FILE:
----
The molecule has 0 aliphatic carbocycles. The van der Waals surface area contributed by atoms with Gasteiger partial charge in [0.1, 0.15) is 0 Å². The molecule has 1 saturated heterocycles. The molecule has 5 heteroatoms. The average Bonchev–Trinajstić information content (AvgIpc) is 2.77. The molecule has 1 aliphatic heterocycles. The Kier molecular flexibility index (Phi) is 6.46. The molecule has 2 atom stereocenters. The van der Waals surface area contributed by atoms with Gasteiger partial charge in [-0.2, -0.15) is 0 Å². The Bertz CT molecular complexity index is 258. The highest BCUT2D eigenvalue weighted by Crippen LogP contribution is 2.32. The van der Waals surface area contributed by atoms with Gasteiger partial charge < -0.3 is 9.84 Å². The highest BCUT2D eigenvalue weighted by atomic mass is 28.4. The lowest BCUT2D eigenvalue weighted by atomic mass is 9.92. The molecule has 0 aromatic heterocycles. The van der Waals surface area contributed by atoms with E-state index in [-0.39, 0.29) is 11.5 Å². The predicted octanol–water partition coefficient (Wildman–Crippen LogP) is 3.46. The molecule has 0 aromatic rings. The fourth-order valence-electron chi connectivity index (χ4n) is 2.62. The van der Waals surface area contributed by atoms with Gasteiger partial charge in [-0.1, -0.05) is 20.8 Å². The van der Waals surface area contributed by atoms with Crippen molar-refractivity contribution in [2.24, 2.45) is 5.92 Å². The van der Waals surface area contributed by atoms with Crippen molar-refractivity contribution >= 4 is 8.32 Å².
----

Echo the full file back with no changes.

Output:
The molecule has 0 aliphatic carbocycles. The van der Waals surface area contributed by atoms with Gasteiger partial charge in [0.1, 0.15) is 0 Å². The molecule has 1 saturated heterocycles. The molecule has 5 heteroatoms. The average Bonchev–Trinajstić information content (AvgIpc) is 2.77. The molecule has 1 aliphatic heterocycles. The Kier molecular flexibility index (Phi) is 6.46. The molecule has 2 atom stereocenters. The van der Waals surface area contributed by atoms with Gasteiger partial charge in [-0.2, -0.15) is 0 Å². The Bertz CT molecular complexity index is 258. The highest BCUT2D eigenvalue weighted by Crippen LogP contribution is 2.32. The van der Waals surface area contributed by atoms with Gasteiger partial charge < -0.3 is 9.84 Å². The highest BCUT2D eigenvalue weighted by atomic mass is 28.4. The lowest BCUT2D eigenvalue weighted by atomic mass is 9.92. The molecule has 0 aromatic heterocycles. The van der Waals surface area contributed by atoms with E-state index in [-0.39, 0.29) is 11.5 Å². The predicted octanol–water partition coefficient (Wildman–Crippen LogP) is 3.46. The molecule has 0 aromatic rings. The fourth-order valence-electron chi connectivity index (χ4n) is 2.62. The van der Waals surface area contributed by atoms with Gasteiger partial charge in [-0.1, -0.05) is 20.8 Å². The van der Waals surface area contributed by atoms with Crippen molar-refractivity contribution in [2.24, 2.45) is 5.92 Å². The van der Waals surface area contributed by atoms with Crippen molar-refractivity contribution >= 4 is 8.32 Å².